China Denounces Taiwan’s Efforts to Protect Tech Industry

China on Wednesday denounced Taiwan’s efforts to prevent Chinese companies from poaching talent and stealing chip secrets as a provocative “smear”, saying this could not prevent interactions between the two sides of the Taiwan Strait.

Taiwan’s premier called this week for the swift passage of revisions to laws mandating tougher punishments to prevent China from stealing its chip technology, saying the threat from the “red supply chain” needed an effective deterrence.Recommended VideosPowered by AnyClipData Revisions Leave Taiwan Unsure Where Outbreak Is Heading1.8KPlay Video

Data Revisions Leave Taiwan Unsure Where Outbreak Is HeadingNOW PLAYING

Walmart Boosts Trucker Pay To $110,000, Leads Industry

Lewis Hamilton, Serena Williams join Chelsea bid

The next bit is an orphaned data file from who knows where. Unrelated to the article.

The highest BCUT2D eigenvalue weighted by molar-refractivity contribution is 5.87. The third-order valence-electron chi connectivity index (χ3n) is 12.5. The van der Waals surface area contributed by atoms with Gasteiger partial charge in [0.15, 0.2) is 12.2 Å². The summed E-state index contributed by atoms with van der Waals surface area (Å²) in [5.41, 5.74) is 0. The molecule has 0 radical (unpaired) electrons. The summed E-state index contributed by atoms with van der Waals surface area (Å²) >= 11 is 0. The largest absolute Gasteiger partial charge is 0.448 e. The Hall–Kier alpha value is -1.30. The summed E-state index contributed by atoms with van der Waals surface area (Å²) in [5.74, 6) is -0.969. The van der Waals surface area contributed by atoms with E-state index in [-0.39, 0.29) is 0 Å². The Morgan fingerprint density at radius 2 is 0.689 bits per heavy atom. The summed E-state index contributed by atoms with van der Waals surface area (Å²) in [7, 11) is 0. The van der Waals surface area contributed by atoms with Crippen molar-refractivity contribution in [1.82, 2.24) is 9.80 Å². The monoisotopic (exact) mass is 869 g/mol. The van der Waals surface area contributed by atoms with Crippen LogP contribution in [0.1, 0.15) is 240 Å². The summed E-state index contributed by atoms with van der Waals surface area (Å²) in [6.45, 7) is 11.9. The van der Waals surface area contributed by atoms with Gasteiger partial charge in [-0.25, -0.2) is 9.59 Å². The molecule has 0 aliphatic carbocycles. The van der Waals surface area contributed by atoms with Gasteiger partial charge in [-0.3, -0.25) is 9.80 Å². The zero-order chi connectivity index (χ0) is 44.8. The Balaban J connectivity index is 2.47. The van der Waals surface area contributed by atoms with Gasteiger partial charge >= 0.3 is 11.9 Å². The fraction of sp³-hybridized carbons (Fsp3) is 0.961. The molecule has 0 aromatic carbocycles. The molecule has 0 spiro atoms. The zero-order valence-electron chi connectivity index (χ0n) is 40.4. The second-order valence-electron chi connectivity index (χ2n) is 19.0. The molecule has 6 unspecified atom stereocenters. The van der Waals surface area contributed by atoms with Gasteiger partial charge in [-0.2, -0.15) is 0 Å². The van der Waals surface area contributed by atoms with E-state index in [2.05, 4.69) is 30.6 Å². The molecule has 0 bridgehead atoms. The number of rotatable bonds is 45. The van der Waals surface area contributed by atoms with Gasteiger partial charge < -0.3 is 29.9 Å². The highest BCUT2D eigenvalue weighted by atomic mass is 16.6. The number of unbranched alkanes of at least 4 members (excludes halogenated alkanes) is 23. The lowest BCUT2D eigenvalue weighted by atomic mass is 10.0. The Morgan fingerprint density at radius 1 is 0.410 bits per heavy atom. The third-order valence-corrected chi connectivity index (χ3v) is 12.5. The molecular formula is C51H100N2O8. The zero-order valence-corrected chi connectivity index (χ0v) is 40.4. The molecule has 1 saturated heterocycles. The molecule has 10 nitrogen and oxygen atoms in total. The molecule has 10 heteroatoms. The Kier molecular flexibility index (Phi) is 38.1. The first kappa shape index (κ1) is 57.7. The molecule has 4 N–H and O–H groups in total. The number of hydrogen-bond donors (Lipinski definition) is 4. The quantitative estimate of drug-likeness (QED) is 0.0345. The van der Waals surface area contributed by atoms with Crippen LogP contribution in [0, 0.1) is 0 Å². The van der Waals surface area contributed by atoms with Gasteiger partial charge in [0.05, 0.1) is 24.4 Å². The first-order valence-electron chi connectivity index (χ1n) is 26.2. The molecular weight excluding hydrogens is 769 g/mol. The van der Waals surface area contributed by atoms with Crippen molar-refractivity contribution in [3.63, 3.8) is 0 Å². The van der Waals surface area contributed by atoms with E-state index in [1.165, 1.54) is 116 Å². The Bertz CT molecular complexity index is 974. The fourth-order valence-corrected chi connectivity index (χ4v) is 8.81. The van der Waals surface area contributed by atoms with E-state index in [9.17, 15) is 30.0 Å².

Mattel shares jump on buyout interest

‘Times have caught up to Netflix’ -tech analyst

Chips made by Taiwan are used in everything from fighter jets to mobile phones, and the government has long worried about Chinese efforts to copy that success, including through economic espionage, poaching talent and other methods.

China’s Taiwan Affairs Office said the island’s government had “intensified” its efforts to obstruct and undermine exchanges and cooperation.

“Recently, they have been deliberately trying to smear and intimidate mainland companies in Taiwan, further escalating cross-strait confrontation and provoking trouble,” spokesperson Ma Xiaoguang told a regular news briefing.

“Such political manipulation cannot hinder the general trend of exchanges and cooperation between compatriots on both sides of the strait, and will only harm the vital interests of Taiwan’s business community and compatriots on the island.”

Home to industry giant TSMC and accounting for 92% of the world’s most advanced semiconductor manufacturing capacity, Taiwan possesses what China needs – chip expertise in spades.

China has stepped up its military and diplomatic pressure to try and force Taiwan to accept its sovereignty claims.

Taiwan’s government says only the island’s 23 million people can decide their future, and they will defend themselves if attacked.